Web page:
Since 1992, Place Royale has hosted outdoor cultural activities of all kinds, while beneath the surface, in the archaeological crypt, Montréal’s past comes to life thanks to impressive archaeological remains illustrating six centuries of history, from Native times (1350) to the present.

Opened to the public:

Ancienne-Douane - 1836

Workshops, educational activities and services

This historic building, Montréal’s first Custom House, houses exhibitions and workshops for school groups, young people and families.

First Marketplace - 1676
Place Royale – 1892
Archaeological crypt, cultural activities and exhibition

Opened to the public:

Mariners’ House - 1953

Temporary exhibitions and Archaeo-Adventure workshop

This 3,500 m2 building houses multipurpose rooms, equipped with cutting-edge technology, for hosting major temporary exhibitions and cultural and special events, and the Archaeo-Adventure workshop.

Opened to the public:

Youville Pumping Station - 1915

Industrial heritage

Montréal’s first electrically powered wastewater pumping station. The building conserves and interprets the city’s industrial heritage, with an educational workshop and a documentation centre on Montréal.

Opened to the public:

Fort Ville-Marie - 1642
Montréal’s birthplace and Callière’s Residence - 1695

It was here that Maisonneuve, Jeanne Mance and some forty French settlers founded Montréal in 1642. In 1688, Governor Louis-Hector de Callière acquired land here to build his residence. The site holds exceptional remains that help us better understand our city’s earliest days.

Opening to the public:

St. Ann’s Market - 1832
Parliament of the United Province of Canada - 1844

Remains and history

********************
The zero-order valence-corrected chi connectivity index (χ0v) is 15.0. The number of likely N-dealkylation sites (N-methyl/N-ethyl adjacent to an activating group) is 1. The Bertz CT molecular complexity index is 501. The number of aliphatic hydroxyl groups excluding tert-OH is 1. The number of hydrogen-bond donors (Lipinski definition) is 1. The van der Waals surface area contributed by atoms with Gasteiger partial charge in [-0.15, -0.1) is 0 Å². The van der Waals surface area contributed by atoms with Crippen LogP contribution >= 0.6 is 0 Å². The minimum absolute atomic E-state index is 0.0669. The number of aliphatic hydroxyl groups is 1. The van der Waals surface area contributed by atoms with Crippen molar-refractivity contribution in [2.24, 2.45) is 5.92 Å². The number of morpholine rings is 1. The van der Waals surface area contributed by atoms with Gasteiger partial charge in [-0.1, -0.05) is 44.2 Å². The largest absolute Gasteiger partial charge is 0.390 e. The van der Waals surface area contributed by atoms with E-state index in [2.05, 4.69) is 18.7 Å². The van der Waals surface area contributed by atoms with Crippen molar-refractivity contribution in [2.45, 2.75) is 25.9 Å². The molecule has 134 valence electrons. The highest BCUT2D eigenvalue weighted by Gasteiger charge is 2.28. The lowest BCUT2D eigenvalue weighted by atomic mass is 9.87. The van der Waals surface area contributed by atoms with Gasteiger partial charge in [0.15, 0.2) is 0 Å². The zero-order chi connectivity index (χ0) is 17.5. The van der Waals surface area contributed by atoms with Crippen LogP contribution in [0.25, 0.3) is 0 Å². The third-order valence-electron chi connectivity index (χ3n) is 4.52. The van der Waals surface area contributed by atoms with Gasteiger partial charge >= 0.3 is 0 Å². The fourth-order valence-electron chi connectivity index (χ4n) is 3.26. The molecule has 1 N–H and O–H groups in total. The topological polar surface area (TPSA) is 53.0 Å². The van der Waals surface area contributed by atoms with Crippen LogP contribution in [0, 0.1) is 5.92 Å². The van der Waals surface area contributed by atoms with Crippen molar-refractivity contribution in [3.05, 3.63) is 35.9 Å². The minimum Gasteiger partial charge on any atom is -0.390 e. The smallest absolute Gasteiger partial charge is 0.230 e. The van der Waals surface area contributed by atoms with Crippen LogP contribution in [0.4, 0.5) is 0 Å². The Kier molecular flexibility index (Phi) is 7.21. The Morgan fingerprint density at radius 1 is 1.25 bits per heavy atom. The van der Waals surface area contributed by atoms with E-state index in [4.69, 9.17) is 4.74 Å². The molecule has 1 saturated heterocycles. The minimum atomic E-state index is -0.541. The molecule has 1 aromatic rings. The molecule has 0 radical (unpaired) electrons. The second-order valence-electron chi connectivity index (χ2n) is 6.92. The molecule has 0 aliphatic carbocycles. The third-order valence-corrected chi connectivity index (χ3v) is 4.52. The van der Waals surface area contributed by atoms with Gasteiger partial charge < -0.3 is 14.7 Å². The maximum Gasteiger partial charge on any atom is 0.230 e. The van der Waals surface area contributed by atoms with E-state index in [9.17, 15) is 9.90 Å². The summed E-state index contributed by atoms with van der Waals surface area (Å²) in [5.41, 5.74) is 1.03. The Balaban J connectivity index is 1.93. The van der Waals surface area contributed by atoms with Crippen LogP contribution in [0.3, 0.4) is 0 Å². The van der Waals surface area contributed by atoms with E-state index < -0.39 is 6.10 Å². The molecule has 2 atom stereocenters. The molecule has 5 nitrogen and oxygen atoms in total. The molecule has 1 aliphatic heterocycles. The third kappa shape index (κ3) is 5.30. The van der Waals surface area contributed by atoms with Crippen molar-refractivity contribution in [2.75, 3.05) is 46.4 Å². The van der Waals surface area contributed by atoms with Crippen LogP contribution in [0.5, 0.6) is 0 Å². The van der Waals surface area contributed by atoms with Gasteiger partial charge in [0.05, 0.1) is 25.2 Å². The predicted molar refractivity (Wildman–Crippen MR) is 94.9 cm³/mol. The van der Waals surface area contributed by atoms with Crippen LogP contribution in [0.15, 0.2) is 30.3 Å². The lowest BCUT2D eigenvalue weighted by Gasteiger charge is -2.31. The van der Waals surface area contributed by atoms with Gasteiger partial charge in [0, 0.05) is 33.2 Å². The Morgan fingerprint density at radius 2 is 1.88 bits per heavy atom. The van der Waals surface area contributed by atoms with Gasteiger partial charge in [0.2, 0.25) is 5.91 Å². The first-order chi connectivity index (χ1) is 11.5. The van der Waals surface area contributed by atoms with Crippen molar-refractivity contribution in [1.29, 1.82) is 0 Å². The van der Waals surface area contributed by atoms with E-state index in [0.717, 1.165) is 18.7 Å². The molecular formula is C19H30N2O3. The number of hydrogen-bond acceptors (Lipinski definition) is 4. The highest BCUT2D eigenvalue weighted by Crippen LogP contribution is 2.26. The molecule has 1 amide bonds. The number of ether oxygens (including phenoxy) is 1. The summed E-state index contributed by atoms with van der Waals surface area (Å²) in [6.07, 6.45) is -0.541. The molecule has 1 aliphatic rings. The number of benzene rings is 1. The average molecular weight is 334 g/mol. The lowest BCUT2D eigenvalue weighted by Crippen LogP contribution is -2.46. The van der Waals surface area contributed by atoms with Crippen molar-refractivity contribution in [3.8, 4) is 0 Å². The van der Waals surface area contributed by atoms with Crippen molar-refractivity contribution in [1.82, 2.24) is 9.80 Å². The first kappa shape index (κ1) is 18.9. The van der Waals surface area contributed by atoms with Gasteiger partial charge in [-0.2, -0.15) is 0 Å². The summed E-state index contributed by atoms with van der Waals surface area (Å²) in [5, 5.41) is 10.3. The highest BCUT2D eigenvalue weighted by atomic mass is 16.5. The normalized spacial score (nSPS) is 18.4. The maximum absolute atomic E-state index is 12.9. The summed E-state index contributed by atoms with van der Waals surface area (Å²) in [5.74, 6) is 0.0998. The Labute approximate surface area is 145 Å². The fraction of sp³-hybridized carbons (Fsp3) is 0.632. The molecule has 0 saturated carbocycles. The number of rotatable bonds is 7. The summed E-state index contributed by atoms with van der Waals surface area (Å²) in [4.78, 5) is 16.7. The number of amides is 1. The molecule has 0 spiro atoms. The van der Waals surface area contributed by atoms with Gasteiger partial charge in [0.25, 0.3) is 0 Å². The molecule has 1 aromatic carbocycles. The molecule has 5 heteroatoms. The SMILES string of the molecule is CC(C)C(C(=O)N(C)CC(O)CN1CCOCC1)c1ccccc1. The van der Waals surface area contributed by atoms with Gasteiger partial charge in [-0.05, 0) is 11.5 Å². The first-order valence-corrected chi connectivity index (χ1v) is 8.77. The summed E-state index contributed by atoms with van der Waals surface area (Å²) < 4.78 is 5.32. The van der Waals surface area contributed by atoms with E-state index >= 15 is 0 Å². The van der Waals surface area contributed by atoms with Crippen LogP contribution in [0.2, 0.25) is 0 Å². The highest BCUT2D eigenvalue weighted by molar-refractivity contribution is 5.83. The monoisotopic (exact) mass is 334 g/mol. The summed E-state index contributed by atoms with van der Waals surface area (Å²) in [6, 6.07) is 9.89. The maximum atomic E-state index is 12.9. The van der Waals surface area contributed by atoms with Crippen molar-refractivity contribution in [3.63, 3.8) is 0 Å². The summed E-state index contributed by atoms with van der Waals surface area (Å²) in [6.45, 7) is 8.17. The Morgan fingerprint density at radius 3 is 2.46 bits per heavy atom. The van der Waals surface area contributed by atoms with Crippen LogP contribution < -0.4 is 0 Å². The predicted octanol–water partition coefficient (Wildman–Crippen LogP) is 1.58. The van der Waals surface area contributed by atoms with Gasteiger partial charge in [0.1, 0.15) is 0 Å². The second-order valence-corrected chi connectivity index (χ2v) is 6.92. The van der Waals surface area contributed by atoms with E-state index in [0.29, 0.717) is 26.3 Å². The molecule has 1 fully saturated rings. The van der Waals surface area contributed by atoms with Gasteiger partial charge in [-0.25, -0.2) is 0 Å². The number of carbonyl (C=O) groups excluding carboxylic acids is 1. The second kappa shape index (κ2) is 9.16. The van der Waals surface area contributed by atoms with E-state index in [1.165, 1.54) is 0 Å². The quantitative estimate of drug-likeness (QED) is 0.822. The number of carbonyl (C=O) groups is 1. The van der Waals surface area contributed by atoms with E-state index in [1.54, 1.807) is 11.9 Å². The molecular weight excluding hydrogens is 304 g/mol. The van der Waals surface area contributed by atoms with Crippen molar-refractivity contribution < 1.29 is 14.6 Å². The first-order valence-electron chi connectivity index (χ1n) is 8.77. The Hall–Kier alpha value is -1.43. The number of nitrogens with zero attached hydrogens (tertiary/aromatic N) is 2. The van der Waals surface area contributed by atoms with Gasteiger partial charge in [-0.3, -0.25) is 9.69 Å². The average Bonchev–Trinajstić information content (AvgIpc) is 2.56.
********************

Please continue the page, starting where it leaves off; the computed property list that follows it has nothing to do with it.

Marking a milestone in the country’s history, the first permanent Parliament of the United Province of Canada was established in the St. Ann’s Market building in 1844. A number of important pieces of legislation were adopted here, including the 1848 act establishing responsible government.

Opening to the public:

Dominique Ducharme Building (Canada Customs) - 1916

International exhibitions

The monumental Canada Customs building has a vast basement well-suited to hosting world-class temporary exhibitions. The underground network will offer direct access to this space.

Opening to the public:

Canalized river William collector sewer - 1832

Underground network for the Complex

The Little Saint-Pierre River, converted into a collector sewer, will be the backbone of the Complex: a network connecting a unique collection of authentic archaeological and historic sites. The collector sewer, which will be extended to make it accessible along a distance of 375 metres, is a magical place in itself, a dramatic and fascinating journey into the belly of the historic city. On the surface above it, an urban garden will be planted.

Opening to the public:

Central Fire Station - 1904

This fire station was opened in 1904 and remained in use until 1972. The Queen Anne style building now houses the Centre d’histoire de Montréal. The former fire station may be reconverted to serve as part of the Complex.

Original Hôpital général de Montréal - 1693
Maison de Mère d’Youville - 1747

The original Hôpital général de Montréal is the second-oldest building in Old Montréal. It was taken over by the Grey Nuns in 1747 and gradually expanded, continuing its original vocation until the 19th century. It is a heritage gem that few Montrealers know about.

Opening to the public:





Key partners - $500,000 or more

Major donors - $100,000 to $499,999

Fondation J.-Louis Lévesque

Builders - $10,00 to $99,999

Sigrid et Gilles Chatel Paule Doré Russell Goodman Francine Lelièvre Louis Vachon

Donors - up to $9,999

Claude Boulanger

Construction Albert Jean

Dominic d’Alessandro

Fondation Libermont


We have a recognition program for our donors. Contact the Foundation for more details.


Make a donation

Choose one of these options
to make an online donation:

PayPal CanaDon

For more information,
contact us at 514 872-4643
or at fondation@pacmusee.qc.ca.

Fondation Pointe-à-Callière
350, place Royale
Montréal (Québec) H2Y 3Y5

Goal $10 million
13 000 000 $